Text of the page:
What would you say the best and worst things about living in space are?
I would say the best and the worse thing is weightlessness. It’s awesome to float around. Things you normally wouldn’t be able to move around on your own, you can float them one side of a module to another, and so it makes living in space very enjoyable and unique. But then, weightlessness is also incredibly frustrating at times. Like I said, you know, if you have to inventory a bag for instance, here on earth you can open the bag, lay it all out in front of you, count it up and put it back in the bag. In space, if you’re going to inventory a bag, you open the bag up and everything just wants to fly out. When you’re looking at one thing, another thing is floating away. So, you either have to duct tape it, velcro it or put it underneath a bungee, or you transfer everything into a different bag and count and move things back to the original bag and hope that they don’t float away. So, it makes some activities very inefficient and difficult to do that when you’re thinking about it on the ground, seem trivial. So, weightlessness is awesome and frustrating all at the same time.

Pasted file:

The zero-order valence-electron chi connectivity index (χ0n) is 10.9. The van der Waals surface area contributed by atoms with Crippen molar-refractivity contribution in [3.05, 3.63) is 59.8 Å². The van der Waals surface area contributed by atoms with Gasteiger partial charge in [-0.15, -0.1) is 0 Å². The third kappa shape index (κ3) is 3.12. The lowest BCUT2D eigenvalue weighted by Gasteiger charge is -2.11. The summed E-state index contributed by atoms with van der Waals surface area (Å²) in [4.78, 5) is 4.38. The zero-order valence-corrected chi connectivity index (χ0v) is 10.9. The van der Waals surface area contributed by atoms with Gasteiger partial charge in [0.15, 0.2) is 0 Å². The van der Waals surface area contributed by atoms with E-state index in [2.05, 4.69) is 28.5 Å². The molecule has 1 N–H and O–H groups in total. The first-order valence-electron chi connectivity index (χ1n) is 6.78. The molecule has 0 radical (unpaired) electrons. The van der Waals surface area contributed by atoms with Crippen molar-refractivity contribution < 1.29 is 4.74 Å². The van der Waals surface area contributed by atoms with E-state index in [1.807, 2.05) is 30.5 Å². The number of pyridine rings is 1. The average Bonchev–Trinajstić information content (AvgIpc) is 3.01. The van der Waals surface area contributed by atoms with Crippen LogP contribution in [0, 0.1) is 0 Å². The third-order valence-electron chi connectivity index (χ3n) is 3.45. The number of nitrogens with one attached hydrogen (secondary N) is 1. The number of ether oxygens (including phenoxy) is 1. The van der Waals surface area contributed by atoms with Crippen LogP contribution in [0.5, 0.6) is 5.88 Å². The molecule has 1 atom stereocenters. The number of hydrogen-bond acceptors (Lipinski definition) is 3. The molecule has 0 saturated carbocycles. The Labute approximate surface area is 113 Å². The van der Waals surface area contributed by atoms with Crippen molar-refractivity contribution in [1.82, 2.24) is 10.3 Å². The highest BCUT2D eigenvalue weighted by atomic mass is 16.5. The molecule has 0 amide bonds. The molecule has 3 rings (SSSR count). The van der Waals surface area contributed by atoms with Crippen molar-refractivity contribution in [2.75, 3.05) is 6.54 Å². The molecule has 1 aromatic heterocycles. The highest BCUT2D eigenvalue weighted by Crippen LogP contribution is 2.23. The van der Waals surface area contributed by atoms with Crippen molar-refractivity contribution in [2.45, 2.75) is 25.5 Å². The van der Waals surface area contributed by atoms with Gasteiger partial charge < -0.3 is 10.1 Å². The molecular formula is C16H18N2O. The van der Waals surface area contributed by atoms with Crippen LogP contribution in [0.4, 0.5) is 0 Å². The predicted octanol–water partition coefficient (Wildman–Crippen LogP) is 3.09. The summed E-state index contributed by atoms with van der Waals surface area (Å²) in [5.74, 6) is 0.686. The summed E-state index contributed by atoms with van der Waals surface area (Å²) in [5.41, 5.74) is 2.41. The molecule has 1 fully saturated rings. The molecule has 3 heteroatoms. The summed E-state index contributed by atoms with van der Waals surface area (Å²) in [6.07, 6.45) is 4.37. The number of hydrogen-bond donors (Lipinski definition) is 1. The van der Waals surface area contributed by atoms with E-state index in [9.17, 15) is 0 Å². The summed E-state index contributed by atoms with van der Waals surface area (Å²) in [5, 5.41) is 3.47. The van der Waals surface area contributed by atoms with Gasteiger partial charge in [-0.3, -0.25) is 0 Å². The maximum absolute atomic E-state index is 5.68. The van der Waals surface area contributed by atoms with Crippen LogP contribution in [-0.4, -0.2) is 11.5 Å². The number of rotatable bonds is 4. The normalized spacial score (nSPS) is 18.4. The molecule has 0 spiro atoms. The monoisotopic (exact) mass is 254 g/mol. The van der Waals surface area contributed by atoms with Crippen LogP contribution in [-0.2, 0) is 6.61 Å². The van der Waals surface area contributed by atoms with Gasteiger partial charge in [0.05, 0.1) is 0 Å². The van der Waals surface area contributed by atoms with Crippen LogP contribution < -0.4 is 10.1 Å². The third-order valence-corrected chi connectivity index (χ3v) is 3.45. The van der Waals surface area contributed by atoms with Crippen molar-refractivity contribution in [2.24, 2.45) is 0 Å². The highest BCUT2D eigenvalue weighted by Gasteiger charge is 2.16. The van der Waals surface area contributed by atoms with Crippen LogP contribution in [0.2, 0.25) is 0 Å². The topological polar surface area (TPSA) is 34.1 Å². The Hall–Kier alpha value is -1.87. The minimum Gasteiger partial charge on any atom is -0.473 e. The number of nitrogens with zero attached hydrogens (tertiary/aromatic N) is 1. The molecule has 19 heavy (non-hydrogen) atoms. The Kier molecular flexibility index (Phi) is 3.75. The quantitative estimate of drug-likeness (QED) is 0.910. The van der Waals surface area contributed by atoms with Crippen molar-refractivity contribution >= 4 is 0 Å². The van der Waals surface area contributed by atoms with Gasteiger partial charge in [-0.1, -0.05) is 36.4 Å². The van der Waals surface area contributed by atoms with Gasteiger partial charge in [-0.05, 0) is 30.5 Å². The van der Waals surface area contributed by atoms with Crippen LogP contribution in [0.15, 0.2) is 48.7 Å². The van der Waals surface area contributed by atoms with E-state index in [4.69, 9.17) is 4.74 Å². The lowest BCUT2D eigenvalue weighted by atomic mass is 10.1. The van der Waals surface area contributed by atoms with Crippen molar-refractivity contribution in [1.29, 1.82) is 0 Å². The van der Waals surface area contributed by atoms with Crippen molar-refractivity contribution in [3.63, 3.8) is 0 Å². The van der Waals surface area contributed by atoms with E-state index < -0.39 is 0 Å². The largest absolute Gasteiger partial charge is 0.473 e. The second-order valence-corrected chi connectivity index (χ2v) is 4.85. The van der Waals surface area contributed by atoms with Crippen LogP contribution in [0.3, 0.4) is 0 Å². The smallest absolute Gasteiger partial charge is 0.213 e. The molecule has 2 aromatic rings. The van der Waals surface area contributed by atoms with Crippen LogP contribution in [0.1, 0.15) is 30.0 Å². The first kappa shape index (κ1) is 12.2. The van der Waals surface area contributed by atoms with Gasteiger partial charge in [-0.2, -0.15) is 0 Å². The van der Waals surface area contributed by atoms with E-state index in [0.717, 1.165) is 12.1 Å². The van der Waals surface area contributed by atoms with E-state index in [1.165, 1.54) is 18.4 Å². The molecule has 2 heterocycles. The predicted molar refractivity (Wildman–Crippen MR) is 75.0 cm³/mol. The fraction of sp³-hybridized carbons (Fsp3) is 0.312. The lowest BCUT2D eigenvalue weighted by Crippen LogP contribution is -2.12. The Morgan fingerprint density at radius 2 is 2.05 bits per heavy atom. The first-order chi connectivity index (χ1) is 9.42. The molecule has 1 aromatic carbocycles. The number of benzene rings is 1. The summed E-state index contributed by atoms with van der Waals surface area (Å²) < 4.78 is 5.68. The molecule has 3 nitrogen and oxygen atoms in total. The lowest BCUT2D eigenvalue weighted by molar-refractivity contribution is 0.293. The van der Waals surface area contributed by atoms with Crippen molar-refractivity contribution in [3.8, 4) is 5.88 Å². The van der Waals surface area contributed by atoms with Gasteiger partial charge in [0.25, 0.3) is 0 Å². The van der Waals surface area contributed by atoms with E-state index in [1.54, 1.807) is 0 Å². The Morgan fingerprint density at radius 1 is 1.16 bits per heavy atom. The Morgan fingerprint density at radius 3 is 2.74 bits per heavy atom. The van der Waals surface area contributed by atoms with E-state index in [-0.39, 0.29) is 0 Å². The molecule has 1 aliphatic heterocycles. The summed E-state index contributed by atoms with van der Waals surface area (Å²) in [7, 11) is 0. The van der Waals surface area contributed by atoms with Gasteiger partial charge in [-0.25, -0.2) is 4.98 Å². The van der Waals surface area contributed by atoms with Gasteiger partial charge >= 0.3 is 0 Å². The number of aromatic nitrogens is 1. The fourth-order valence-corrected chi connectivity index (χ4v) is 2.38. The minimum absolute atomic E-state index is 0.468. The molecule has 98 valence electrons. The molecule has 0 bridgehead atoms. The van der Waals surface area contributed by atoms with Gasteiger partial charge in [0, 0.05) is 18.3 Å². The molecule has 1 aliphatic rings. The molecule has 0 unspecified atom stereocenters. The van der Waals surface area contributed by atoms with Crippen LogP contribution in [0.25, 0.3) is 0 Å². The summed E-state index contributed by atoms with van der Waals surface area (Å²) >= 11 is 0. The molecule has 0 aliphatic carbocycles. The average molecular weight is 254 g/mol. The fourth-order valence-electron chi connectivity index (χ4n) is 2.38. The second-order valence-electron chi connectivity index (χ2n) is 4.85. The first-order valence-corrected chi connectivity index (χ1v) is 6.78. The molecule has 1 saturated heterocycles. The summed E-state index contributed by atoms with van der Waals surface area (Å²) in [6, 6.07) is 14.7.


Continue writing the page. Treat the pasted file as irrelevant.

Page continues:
Concerning future of space travel, where do you think we’re headed?
I think we are in an incredibly exciting time right now where we have the space station where we’re working to figure out what we need to know for our journey to Mars. We have commercial companies providing cargo capabilities, providing cargo delivery to and from the space station. We have a similar commercial company developing crude spacecraft to carry astronauts to and from the space station. We have other commercial companies that are pursuing providing flight opportunities to paying customers like Virgin Galactic, Blue Origin. Getting people into space is something that only three nation states have been able to do in the history of mankind, and yet we now have commercial companies aiming to provide that service. So, I think that’s incredibly exciting. I think the more people that get to experience space and see the planet earth from that perspective, the better stewards we will be of our home planet. All of that being said, now NASA is leveraging the space station and our experience of long-duration space flight and looking deeper into the solar system, and so I’m very excited about this journey to Mars and the possibility that individuals that I might get to work with will someday plant footsteps on the red planet.
Collegian Science Beat Reporter Seth Bodine can be reached online at firstname.lastname@example.org or on Twitter at @Sbodine120.